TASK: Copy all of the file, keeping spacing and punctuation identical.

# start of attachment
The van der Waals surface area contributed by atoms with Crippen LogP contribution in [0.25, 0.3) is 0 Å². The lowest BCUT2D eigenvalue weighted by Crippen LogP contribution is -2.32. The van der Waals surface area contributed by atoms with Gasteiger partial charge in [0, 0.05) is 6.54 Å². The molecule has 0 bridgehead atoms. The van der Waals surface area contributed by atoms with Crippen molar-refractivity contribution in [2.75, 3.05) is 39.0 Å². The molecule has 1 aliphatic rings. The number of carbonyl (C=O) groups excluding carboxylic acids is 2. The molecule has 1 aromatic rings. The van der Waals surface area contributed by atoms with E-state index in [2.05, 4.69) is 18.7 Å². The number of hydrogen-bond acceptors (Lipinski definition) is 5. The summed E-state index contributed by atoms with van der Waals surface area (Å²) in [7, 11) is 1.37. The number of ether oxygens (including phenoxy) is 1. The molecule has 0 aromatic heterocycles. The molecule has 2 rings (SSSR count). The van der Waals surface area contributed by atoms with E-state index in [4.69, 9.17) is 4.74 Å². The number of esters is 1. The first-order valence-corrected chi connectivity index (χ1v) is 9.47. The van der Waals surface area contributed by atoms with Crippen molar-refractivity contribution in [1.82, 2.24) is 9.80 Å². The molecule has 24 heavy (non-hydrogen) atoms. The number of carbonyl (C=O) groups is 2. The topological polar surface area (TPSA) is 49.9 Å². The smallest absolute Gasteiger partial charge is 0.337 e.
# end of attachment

The van der Waals surface area contributed by atoms with Crippen LogP contribution in [0.25, 0.3) is 0 Å². The lowest BCUT2D eigenvalue weighted by Crippen LogP contribution is -2.32. The van der Waals surface area contributed by atoms with Gasteiger partial charge in [0, 0.05) is 6.54 Å². The molecule has 0 bridgehead atoms. The van der Waals surface area contributed by atoms with Crippen molar-refractivity contribution in [2.75, 3.05) is 39.0 Å². The molecule has 1 aliphatic rings. The number of carbonyl (C=O) groups excluding carboxylic acids is 2. The molecule has 1 aromatic rings. The van der Waals surface area contributed by atoms with E-state index in [2.05, 4.69) is 18.7 Å². The number of hydrogen-bond acceptors (Lipinski definition) is 5. The summed E-state index contributed by atoms with van der Waals surface area (Å²) in [7, 11) is 1.37. The number of ether oxygens (including phenoxy) is 1. The molecule has 0 aromatic heterocycles. The molecule has 2 rings (SSSR count). The van der Waals surface area contributed by atoms with E-state index in [4.69, 9.17) is 4.74 Å². The number of esters is 1. The first-order valence-corrected chi connectivity index (χ1v) is 9.47. The van der Waals surface area contributed by atoms with Crippen molar-refractivity contribution in [1.82, 2.24) is 9.80 Å². The molecule has 24 heavy (non-hydrogen) atoms. The number of carbonyl (C=O) groups is 2. The topological polar surface area (TPSA) is 49.9 Å². The smallest absolute Gasteiger partial charge is 0.337 e.